The 2011 World DJ Festival Has Come and Gone – WDF Review (NEH Magazine)

To follow is the intro to my official World DJ Festival 2011 review, published in the June 2011 “The Arts Issue” of NEH Magazine.

In the coming weeks I will post the six interviews that also appear in the magazine review. The June Issue features interviews with three of the world’s biggest DJs in Markus Schulz, Dada Life and Riva Starr. We also made sure to bring you some of Korea’s finest, featuring local artists J-Path, Trouble Makerz as well as DJ Some Guy and DJ Space Munkey who represent Silent Disco.

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The 2011 World DJ Festival has come and gone. Beyond being a fan of a quality music festival, I was intimately involved in several aspects of this fifth annual event. From personally promoting the pre-parties, as well as the actual festival to the English speaking community through the use of several print and online media outlets, to connecting the festival to radio programs on TBSeFM and Arirang, to coordinating ticket giveaway contests and awarding the winners, to assisting in the staffing of the World Village, to interviewing headliners from Saturday night’s performances, to ensuring our local talent was also being recognized, and finally reviewing this thing until frankly, I’m sick and tired of the three letters W. D. F….I was there for a lot. That fatigue however, will be short-lived, until this magazine is printed and I realize that I can’t wait for 2012.

Ask anyone in the know, the lineup this year was ridiculous. Electronic music consumers, club promoters and project managers, both emerging local artists and top pedigree DJs all confided in me their excitement over the vast amount of amazing acts that graced the stages in Yangpyeong. Markus Schulz, AVICCI, Judge Jules, Freemasons, Dada Life, Riva Starr, Moon Beam, Taku Takahashi, Lazy Rich– these are some pretty big names.

Held in Yangpyeong, this year’s location just east of Seoul was the first time the festival has taken place outside of the major metropolis. The main reason for this was ability to stay as loud as they wanted, as late as they wanted– and loud it was, I could hear the bass booming from our pension 2 miles from the venue. For those who couldn’t bum a ride from someone with a car, it was accessible by bus and subway, and it really didn’t take that long to get out there. ( If you were bored on the subway, hopefully you didn’t follow the lead of the group who were branded “bad foreigners” in the media by setting up camp on the floor and loudly playing a game of cards, pissing off the locals in the process.)

The festival grounds were more than adequate for an event of this magnitude. Everyone I spoke to was pleased with the selection of affordable food and alcohol. My personal favorite was the 7,000 won tandoori chicken followed by a 3,000 won shot of tequila (of which I was lucky enough to get the hallucination inducing worm), chased by a 3,500 won glass of Cass on tap. The festival set up camping gear including tents and sleeping bags. For those with reservations, you didn’t have to bring a thing. For those not wanting to camp, there were several hotels, motels and pensions in the area. The ajosshi at our pension might have been the nicest man on the planet. He took a cab back to the pension after a late night out drinking with the boys to open the door for someone in our group who had been locked out of her room after a miscommunication with the key holder, and he did it with a huge smile on his face. For those going back to Seoul at night, a queue of cabs was there ready to accommodate you.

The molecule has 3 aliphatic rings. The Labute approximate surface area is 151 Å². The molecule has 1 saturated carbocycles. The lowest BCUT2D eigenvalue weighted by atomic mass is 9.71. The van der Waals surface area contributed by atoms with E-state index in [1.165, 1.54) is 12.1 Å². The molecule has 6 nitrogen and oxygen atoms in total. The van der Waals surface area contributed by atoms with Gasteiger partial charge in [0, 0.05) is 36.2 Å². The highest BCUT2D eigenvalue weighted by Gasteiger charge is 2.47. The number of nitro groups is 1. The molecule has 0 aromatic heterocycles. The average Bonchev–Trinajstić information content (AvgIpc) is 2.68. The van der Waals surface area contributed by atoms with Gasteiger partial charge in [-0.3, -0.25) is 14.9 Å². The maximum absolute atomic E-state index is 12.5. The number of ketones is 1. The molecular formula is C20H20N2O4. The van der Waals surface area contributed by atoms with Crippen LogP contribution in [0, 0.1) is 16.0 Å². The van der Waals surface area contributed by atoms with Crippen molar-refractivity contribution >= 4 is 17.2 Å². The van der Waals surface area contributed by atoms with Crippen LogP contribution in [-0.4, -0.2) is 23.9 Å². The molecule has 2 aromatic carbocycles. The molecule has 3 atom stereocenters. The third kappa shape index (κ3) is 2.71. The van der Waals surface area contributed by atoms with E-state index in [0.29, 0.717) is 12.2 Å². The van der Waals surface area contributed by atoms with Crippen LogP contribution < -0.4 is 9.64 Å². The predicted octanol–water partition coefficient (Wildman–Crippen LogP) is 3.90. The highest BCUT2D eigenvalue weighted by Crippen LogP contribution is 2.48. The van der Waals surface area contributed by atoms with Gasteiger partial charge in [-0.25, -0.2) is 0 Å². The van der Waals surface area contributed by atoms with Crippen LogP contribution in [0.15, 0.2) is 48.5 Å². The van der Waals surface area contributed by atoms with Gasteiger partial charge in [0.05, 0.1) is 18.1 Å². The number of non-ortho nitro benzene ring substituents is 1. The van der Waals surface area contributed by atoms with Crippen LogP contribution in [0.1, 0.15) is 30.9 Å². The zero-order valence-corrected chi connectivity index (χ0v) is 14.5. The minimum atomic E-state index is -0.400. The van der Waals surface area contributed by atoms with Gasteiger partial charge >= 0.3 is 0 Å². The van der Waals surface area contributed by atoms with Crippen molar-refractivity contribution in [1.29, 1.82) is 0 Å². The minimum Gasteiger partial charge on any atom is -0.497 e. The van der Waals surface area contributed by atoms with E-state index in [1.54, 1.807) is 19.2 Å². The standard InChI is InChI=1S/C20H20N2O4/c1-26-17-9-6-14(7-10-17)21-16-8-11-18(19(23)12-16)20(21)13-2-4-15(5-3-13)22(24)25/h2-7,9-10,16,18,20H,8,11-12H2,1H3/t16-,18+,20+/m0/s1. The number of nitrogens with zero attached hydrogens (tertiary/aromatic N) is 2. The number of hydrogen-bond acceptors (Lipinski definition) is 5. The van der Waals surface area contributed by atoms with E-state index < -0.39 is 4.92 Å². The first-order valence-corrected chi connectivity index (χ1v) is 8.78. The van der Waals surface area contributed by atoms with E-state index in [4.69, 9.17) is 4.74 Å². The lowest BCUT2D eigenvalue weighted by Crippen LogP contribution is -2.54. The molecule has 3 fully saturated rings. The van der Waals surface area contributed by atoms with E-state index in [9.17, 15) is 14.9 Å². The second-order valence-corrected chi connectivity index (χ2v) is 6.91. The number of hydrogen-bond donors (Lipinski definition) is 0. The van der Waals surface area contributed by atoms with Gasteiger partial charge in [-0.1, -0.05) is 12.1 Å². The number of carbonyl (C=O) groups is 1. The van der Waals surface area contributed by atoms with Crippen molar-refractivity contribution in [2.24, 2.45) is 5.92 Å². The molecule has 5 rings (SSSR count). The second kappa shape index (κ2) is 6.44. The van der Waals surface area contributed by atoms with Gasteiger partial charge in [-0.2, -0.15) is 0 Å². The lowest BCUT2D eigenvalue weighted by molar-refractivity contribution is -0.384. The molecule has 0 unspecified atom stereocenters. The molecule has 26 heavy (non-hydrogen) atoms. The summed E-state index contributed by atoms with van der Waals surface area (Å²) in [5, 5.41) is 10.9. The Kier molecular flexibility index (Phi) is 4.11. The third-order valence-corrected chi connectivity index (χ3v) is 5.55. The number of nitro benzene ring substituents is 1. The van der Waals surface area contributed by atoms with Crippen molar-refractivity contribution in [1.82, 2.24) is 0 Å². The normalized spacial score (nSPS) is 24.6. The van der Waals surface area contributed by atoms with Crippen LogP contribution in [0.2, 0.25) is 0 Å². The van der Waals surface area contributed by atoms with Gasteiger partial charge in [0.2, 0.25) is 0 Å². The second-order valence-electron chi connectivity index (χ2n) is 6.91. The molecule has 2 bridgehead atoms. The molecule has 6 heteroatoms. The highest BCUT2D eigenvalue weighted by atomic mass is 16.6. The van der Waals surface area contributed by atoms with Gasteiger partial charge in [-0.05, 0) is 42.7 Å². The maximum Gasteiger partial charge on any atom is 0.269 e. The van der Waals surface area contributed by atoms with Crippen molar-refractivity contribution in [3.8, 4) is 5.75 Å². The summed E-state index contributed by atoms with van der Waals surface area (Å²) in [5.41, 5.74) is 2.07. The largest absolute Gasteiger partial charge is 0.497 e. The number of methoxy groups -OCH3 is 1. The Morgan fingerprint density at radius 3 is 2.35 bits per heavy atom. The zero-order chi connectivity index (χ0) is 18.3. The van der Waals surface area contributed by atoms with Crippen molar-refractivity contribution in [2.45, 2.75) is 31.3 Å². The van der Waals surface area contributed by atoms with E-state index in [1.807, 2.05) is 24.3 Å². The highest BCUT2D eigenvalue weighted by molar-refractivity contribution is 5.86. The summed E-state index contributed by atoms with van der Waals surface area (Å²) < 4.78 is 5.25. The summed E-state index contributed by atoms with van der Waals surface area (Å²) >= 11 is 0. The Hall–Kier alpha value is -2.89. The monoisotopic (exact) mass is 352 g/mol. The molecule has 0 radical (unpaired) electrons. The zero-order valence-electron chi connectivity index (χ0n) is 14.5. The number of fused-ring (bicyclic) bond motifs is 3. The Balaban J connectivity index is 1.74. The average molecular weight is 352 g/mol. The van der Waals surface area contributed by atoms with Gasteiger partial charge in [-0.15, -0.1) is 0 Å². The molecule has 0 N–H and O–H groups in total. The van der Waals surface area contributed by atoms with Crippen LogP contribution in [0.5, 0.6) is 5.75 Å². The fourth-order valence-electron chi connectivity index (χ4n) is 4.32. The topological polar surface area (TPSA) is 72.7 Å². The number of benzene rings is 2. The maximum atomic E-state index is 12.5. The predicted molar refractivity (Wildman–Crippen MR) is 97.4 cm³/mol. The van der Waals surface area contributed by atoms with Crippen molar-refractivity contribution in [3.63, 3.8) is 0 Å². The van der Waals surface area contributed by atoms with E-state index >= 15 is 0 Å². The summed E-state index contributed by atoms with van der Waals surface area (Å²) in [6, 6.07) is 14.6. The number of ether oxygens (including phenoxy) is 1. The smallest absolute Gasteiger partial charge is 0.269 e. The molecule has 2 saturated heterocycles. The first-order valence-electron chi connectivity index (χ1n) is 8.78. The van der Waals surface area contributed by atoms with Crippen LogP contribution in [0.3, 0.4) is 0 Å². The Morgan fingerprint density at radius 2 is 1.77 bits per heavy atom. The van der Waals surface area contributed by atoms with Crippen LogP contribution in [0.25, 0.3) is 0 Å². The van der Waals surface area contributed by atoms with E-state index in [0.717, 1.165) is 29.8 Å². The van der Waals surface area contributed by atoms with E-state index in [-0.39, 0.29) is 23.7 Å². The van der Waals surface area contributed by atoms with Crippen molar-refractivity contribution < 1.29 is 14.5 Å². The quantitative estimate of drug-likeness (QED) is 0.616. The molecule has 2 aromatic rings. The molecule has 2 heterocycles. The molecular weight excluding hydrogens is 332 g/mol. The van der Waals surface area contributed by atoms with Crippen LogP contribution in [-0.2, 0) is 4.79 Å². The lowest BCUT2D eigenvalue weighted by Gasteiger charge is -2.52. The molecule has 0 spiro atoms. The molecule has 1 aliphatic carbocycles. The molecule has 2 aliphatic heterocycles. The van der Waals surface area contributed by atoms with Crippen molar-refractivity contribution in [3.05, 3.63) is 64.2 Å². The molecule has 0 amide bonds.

If you weren’t in the mood for music or were interested in what Korea has to offer artistically, the World Village had a little bit of everything. Urban street body art, healing energy, hula hoops, martial arts performances, all kinds of artwork– it all provided an interesting respite from the main stages of pounding music.

Your T-Money card was the only method of payment at the festival this year, which I found easy and convenient. The only grumbles I heard were from people who lost their T-Money cards or assumed the vendor was over charging them– which probably means they had consumed too many 3,000 tequila shots and soju cocktails in a bag.

I hope you enjoy our account of the 2011 World DJ Festival. This event was as enjoyable to assemble in print as it was to attend and document.

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To finally put this amazing chapter of my life in 2011 to rest, I just have a few more things I want to say. There was a lot of talk leading up to the festival year. Why were they moving to Yangpyeong? What’s wrong with Seoul? What’s with this lack of communication? Why are they being accused of not treating local artists with respect?

I don’t know about all that. What I do know, is that the people that I planned, promoted, communicated and spent quite a bit of time with, were extremely gracious, conscientious and sincere people that took a lot of pride in a job well done. So whatever you’ve heard, it doesn’t apply to everyone involved. This sentiment was also shared among every performer that I had the pleasure to meet.

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~ by ripcitytoseoul on June 7, 2011.

2 Responses to “The 2011 World DJ Festival Has Come and Gone – WDF Review (NEH Magazine)”

  1. Next summer, I’m supposed to go to Korea, I would like to go to the WDF 2012 but I don’t know if my dates will match with its, do you know when it will happen?

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